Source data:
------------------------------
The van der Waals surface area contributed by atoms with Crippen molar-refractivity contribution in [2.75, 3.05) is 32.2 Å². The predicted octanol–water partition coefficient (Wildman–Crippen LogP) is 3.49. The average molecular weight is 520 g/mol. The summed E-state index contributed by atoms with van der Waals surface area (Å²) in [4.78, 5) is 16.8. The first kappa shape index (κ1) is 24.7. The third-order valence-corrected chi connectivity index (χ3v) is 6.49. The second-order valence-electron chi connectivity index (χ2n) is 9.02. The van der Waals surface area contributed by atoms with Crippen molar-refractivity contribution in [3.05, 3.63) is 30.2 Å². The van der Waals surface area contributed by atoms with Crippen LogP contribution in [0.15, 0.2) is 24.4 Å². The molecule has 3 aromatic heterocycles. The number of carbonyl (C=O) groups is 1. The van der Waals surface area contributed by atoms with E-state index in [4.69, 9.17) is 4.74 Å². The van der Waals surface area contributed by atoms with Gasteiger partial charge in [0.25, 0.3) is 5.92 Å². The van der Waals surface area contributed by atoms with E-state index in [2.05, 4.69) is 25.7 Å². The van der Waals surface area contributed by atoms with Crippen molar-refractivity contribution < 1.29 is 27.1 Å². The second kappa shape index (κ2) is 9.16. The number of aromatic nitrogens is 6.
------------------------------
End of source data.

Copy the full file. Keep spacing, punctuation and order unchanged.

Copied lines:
The van der Waals surface area contributed by atoms with Crippen molar-refractivity contribution in [2.75, 3.05) is 32.2 Å². The predicted octanol–water partition coefficient (Wildman–Crippen LogP) is 3.49. The average molecular weight is 520 g/mol. The summed E-state index contributed by atoms with van der Waals surface area (Å²) in [4.78, 5) is 16.8. The first kappa shape index (κ1) is 24.7. The third-order valence-corrected chi connectivity index (χ3v) is 6.49. The second-order valence-electron chi connectivity index (χ2n) is 9.02. The van der Waals surface area contributed by atoms with Crippen molar-refractivity contribution in [3.05, 3.63) is 30.2 Å². The van der Waals surface area contributed by atoms with Crippen LogP contribution in [0.15, 0.2) is 24.4 Å². The molecule has 3 aromatic heterocycles. The number of carbonyl (C=O) groups is 1. The van der Waals surface area contributed by atoms with E-state index in [4.69, 9.17) is 4.74 Å². The van der Waals surface area contributed by atoms with Gasteiger partial charge in [0.25, 0.3) is 5.92 Å². The van der Waals surface area contributed by atoms with E-state index in [2.05, 4.69) is 25.7 Å². The van der Waals surface area contributed by atoms with Crippen molar-refractivity contribution < 1.29 is 27.1 Å². The second kappa shape index (κ2) is 9.16. The number of aromatic nitrogens is 6.